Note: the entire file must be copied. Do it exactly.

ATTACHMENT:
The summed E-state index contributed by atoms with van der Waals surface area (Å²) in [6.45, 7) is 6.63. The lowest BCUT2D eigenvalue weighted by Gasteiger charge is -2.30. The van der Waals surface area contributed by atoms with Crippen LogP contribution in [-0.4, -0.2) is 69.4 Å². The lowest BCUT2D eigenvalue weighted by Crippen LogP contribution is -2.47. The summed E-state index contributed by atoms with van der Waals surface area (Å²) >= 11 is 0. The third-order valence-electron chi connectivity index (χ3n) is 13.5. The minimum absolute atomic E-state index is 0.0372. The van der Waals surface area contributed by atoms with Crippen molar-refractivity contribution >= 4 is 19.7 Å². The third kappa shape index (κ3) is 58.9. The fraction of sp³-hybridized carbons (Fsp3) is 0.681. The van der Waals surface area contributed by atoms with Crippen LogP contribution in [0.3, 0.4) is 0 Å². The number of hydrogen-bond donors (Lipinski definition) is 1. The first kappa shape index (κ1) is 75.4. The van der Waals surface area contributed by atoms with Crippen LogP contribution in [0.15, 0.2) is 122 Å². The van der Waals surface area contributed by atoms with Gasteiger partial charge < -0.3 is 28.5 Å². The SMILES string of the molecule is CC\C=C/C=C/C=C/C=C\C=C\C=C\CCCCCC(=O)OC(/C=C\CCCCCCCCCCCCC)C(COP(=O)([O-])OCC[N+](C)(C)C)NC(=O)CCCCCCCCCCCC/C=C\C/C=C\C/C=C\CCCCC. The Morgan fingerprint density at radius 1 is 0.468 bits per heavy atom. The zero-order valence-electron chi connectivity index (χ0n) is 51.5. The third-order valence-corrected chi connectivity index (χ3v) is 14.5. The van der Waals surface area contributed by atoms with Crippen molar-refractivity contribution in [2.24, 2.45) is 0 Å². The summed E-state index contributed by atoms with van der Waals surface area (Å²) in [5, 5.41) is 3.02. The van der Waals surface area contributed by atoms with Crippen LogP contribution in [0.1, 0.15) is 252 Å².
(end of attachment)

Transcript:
The summed E-state index contributed by atoms with van der Waals surface area (Å²) in [6.45, 7) is 6.63. The lowest BCUT2D eigenvalue weighted by Gasteiger charge is -2.30. The van der Waals surface area contributed by atoms with Crippen LogP contribution in [-0.4, -0.2) is 69.4 Å². The lowest BCUT2D eigenvalue weighted by Crippen LogP contribution is -2.47. The summed E-state index contributed by atoms with van der Waals surface area (Å²) >= 11 is 0. The third-order valence-electron chi connectivity index (χ3n) is 13.5. The minimum absolute atomic E-state index is 0.0372. The van der Waals surface area contributed by atoms with Crippen molar-refractivity contribution >= 4 is 19.7 Å². The third kappa shape index (κ3) is 58.9. The fraction of sp³-hybridized carbons (Fsp3) is 0.681. The van der Waals surface area contributed by atoms with Crippen LogP contribution in [0.3, 0.4) is 0 Å². The number of hydrogen-bond donors (Lipinski definition) is 1. The first kappa shape index (κ1) is 75.4. The van der Waals surface area contributed by atoms with Crippen LogP contribution in [0.15, 0.2) is 122 Å². The van der Waals surface area contributed by atoms with Gasteiger partial charge < -0.3 is 28.5 Å². The SMILES string of the molecule is CC\C=C/C=C/C=C/C=C\C=C\C=C\CCCCCC(=O)OC(/C=C\CCCCCCCCCCCCC)C(COP(=O)([O-])OCC[N+](C)(C)C)NC(=O)CCCCCCCCCCCC/C=C\C/C=C\C/C=C\CCCCC. The Morgan fingerprint density at radius 1 is 0.468 bits per heavy atom. The zero-order valence-electron chi connectivity index (χ0n) is 51.5. The third-order valence-corrected chi connectivity index (χ3v) is 14.5. The van der Waals surface area contributed by atoms with Crippen molar-refractivity contribution in [2.24, 2.45) is 0 Å². The summed E-state index contributed by atoms with van der Waals surface area (Å²) in [5, 5.41) is 3.02. The van der Waals surface area contributed by atoms with Crippen LogP contribution in [0.1, 0.15) is 252 Å².